Compound, an online cryptocurrency marketplace, experienced a technical glitch on Wednesday that led to millions of dollars of the company’s holdings being sent out to random users.
The glitch, a bug in a routine update patch, delivered $89 million to the users’ accounts before it was detected and shut off.
Robert Leshner, Compound’s founder, quickly urged users via Twitter to return the money. However, after it was not forthcoming, he threatened to report the recipients to the IRS and make their identities public—a controversial threat, given the usually anonymous nature of cryptocurrency trading. Leshner later walked the comments back, describing them as “boneheaded” and offering alternative means of compensation.
The glitch sent out the money in the form of COMP tokens, which are earned by interacting with the market—typically by lending or borrowing cryptocurrency. COMP functions as a sort of shareholder vote, and people with more of it can help to determine the platform’s procedures. More conventionally, it can be exchanged for dollars; the selling price is currently around $300, down from over $500 in early September.
In an interview with CBS, Leshner said that the COMP that was accidentally distributed had been reserved for future users, describing it as similar to “an endowment for the protocol, to keep it operating for hundreds of years.”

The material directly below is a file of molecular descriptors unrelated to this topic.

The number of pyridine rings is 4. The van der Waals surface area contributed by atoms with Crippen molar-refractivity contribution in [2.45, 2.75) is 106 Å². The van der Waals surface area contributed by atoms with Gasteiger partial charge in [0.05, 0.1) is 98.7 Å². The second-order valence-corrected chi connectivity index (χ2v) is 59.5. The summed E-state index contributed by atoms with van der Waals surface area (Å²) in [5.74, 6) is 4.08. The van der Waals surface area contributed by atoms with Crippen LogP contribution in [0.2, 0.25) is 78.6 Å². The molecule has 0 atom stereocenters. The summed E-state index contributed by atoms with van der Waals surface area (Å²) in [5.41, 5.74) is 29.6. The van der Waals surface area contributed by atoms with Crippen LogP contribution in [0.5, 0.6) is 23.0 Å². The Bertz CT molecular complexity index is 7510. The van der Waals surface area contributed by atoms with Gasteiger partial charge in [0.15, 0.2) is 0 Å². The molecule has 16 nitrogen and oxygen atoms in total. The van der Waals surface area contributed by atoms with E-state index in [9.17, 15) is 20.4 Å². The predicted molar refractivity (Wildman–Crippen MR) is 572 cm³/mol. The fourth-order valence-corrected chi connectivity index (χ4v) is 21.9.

Astonishingly, the COMP fiasco is not the only high-profile accidental giveaway in recent months. Alchemix, a different lending platform, mistakenly forgave nearly $5 million in loans in June; in May, BlockFi, yet another platform, accidentally gave away $10 million.
While cryptocurrency markets have experienced high-profile errors, regular banks are not immune from them, either. In 2020, Citigroup accidentally sent $900 million to the account of cosmetics company Revlon—and, after a court battle, was told that it could not legally demand it back.
In theory, however, the funds involved in the Citigroup-Revlon incident had oversight from the courts, and the transfer could have been reversed if a judge had decided it should be. For cryptocurrency trading, no such override exists; it is impossible for anyone except the tokens’ new owners to return them. While this is appealing to some, it also creates a “Wild West” situation in which legal regulations are unclear or nonexistent.
Still, following Leshner’s requests, around $36 million in COMP tokens had been voluntarily returned as of Tuesday.
Trevor Filseth is a current and foreign affairs writer for the National Interest.